Hib (Haemophilus Influenza Type B)
When should I immunize my child to protect against Hib?
Your child is recommended to receive the immunizations that will protect him or her against Hib at the following ages:
Dose 1 - DTaP-IPV-Hib
Dose 2 - DTaP-IPV-Hib
Dose 3 - DTaP-IPV-Hib
Dose 4 - DTaP-IPV-Hib
Hib quick facts:
Haemophilus influenzae type B (Hib) is a bacterial infection.
Hib is easily spread by sneezing or coughing and by direct contact with someone who is infected.
Hib can result in meningitis (infection of the lining around the brain and spinal cord), severe infections in young children, including pneumonia, epiglottitis (swelling of the opening to the windpipe), and infections in the blood, joints, bones, body tissues or in the outer covering of the heart.
At its peak, before immunization, invasive Hib infected more than 500 Canadians annually, and was the most common cause of bacterial childhood meningitis. By comparison, between 2000 and 2004, the greatest number of cases (of invasive Hib) reported annually was 17.
The good news is Hib can be prevented through immunization.
What can happen to my child if he or she gets Hib?
Hib can cause bacterial meningitis, which is a very serious disease, particularly for children. Sadly, about one in 20 children with Hib-caused bacterial meningitis will die, even with treatment.
Among those who live, one in five can have lifelong disabilities or deafness.
About the immunization:
Hib can be prevented through immunization.
The vaccine that protects your child against Hib is DTaP-IPV-Hib vaccine.
When your child gets the DTaP-IPV-Hib vaccine, your child’s immune system will be prompted to build antibodies that protect – or “arm” – your child against Hib. This same vaccine will also arm your child to fight off diphtheria, tetanus, pertussis and polio.
Your child cannot get Hib, or any other diseases, from the DTaP-IPV-Hib vaccine.
This vaccine is safe, and provides your child with protection against a disease that is not safe.
The risk that Hib poses to your child’s health is far greater than any risk related to immunizing your child against Hib.
Safety checks before immunization
Your nurse will talk to you about your child’s health history before giving your child any vaccines. This will include questions about any medicines your child is taking, health conditions your child has or is experiencing, as well as any allergies your child may have. Your nurse will guide you on what is safe for your child, based on your child’s health history.
When your nurse talks to you about your child’s health history, it is important that you inform your nurse if your child:
- is sick or has a fever greater than 38.5 C (101.3 F)
- has allergies to any part of the vaccine
- is allergic to any foods, drugs, bee stings, etc.
- has a weakened immune system (immune compromised)
- has had an allergic reaction (such as anaphylaxis) or other severe or unusual reaction to this or other vaccines in the past
Your nurse will guide you on what is safe for your child, based on your child’s health history.
PLEASE NOTE: Your child should NOT get the vaccine if he/she has had a severe allergic reaction (anaphylaxis) to this vaccine in the past.
What might my child experience after immunization?
Reactions to DTaP-IPV-Hib vaccine are usually mild, go away within a few days, and may include:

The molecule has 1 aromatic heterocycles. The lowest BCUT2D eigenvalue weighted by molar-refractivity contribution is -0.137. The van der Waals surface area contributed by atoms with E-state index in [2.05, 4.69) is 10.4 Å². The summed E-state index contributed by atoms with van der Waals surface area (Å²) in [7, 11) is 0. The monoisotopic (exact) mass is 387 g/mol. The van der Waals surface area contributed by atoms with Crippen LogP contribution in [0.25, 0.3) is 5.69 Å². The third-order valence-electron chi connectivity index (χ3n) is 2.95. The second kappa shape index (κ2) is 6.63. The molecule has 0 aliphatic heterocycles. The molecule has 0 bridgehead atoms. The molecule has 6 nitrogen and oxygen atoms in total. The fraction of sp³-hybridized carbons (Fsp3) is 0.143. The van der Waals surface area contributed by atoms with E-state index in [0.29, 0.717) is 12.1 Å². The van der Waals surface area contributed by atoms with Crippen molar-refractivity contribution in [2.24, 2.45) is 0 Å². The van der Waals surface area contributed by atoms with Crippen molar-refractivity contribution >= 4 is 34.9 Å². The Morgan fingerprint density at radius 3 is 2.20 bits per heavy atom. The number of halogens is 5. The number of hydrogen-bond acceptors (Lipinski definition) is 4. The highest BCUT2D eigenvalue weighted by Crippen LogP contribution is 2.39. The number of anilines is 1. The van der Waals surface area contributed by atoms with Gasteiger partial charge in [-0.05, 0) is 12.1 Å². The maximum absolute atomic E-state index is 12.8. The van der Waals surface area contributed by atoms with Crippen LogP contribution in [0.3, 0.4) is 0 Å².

- Redness, swelling and/or discomfort where the needle was given
- Feeling tired, irritable, or crying
- Decreased appetite, vomiting, or diarrhea
Unexpected or unusual reactions can happen after being immunized. Call Health Link at 811 to report any unusual reactions.
How can I manage my child’s symptoms after immunization?
No matter your child’s age, it is normal for him or her to experience some common, mild and temporary symptoms after immunization.
Here are a few tips to manage these mild symptoms:
- Fever. If you need medicine for fever or pain, check with your pharmacist or doctor. Follow the instructions on the medicine package carefully. If you are not sure whether your child’s fever is related to the immunization, dial 811 for Health Link or talk to your doctor or pharmacist, before giving your child medicine. Do not give aspirin to anyone younger than 19 years of age. Aspirin increases the risk of a rare but serious disease called Reye Syndrome.
- Swelling or redness around injection point. Put a cool moist cloth on the area for about 10 to 20 minutes. Talk to your pharmacist or doctor if you need medicine to help relieve the discomfort. Follow the instructions on the medicine package carefully.
- Fretfulness and poor appetite. Sometimes a baby may be fretful, drowsy and refuse to eat for a few hours after immunization. Plan to relax in a quiet environment at home after immunization. Hold and cuddle your child when needed, and remember to keep the temperature at a comfortable level – your child is more likely to be fretful if he or she gets too warm.
Severe allergic reactions after immunization are rare, occurring at an estimated annual rate of only one to ten per one million doses of vaccine administered, and can be treated. Our nurses will ask that you stay with your child, in the immunization clinic, for at least 15 minutes after your child receives his or her immunizations. For the dose that your child receives in school, the nurse will also require your child to stay for at least 15 minutes after his or her immunization. This will allow the nurse to identify and treat any immediate allergic reaction that could occur.
If you are concerned about symptoms your child is experiencing after immunization, dial 811 for Health Link to speak to a registered nurse, 24 hours a day, seven days a week. If your child is experiencing severe shortness of breath, call 911.